HOUSTON (AP) - Texas Gov. Greg Abbott said the state will reject the resettlement of new refugees, becoming the first state known to do so under a recent Trump administration order.
In a letter released Friday, Abbott wrote that Texas “has been left by Congress to deal with disproportionate migration issues resulting from a broken federal immigration system.” He added that Texas has done "more than its share.”
Texas has long been a leader in settling refugees, taking in more than any other state during the 2018 governmental fiscal year, according to the United Nations High Commissioner for Refugees. The state has large refugee populations in several of its major cities.
But Abbott has tried to stop refugees before, declaring in 2015 that Texas would not welcome people from Syria following the deadly Paris attacks that November. At the time, the administration of former President Barack Obama continued to send refugees to Texas and other states led by Republican governors who were opposed to it.
FILE: Governor Greg Abbott of Texas addresses the crowd before President Donald Trump took the stage for a rally in support of Sen. Ted Cruz (R-TX) on October 22, 2018 at the Toyota Center in Houston, Texas. (Photo by Loren Elliott/Getty Images)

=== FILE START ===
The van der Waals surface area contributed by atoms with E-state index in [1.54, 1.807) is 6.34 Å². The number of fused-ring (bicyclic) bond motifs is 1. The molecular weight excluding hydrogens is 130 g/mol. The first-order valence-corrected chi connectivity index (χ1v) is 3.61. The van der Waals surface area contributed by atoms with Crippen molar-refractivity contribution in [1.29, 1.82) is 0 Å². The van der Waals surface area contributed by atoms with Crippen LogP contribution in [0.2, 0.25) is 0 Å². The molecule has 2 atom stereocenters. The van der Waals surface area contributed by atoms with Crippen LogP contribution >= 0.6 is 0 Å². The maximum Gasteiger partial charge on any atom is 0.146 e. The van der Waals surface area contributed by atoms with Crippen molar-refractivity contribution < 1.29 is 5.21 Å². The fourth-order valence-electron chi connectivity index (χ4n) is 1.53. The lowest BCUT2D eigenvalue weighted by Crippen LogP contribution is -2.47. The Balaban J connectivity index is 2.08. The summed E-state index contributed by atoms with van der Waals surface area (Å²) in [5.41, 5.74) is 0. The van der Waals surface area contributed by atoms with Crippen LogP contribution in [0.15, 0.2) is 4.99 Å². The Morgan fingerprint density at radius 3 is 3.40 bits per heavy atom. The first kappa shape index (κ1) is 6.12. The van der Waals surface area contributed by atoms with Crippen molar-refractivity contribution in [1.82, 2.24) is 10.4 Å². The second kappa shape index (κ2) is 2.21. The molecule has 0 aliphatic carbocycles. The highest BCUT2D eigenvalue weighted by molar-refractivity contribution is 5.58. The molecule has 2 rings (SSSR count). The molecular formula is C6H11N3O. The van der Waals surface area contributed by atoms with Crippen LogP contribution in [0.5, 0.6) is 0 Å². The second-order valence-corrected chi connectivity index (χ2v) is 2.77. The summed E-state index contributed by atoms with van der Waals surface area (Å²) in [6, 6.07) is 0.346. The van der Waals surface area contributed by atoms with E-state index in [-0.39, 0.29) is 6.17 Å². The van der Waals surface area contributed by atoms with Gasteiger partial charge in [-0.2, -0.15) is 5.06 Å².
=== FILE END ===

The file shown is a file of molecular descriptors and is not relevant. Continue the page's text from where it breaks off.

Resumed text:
President Donald Trump announced in November that resettlement agencies must get written consent from state and local officials in any jurisdiction where they want to help resettle refugees beyond June 2020. Trump has already slashed the number of refugees allowed into the country for the 2020 fiscal year, which ends in September, to a historic low of 18,000. About 30,000 refugees were resettled in the U.S. during the previous fiscal year.
Governors in 42 other states have said they will consent to allowing in more refugees, according to the Lutheran Immigration and Refugee Service.
In his letter to Secretary of State Mike Pompeo, Abbott argued that the state and its non-profit organizations should instead focus on “those who are already here, including refugees, migrants, and the homeless — indeed, all Texans.”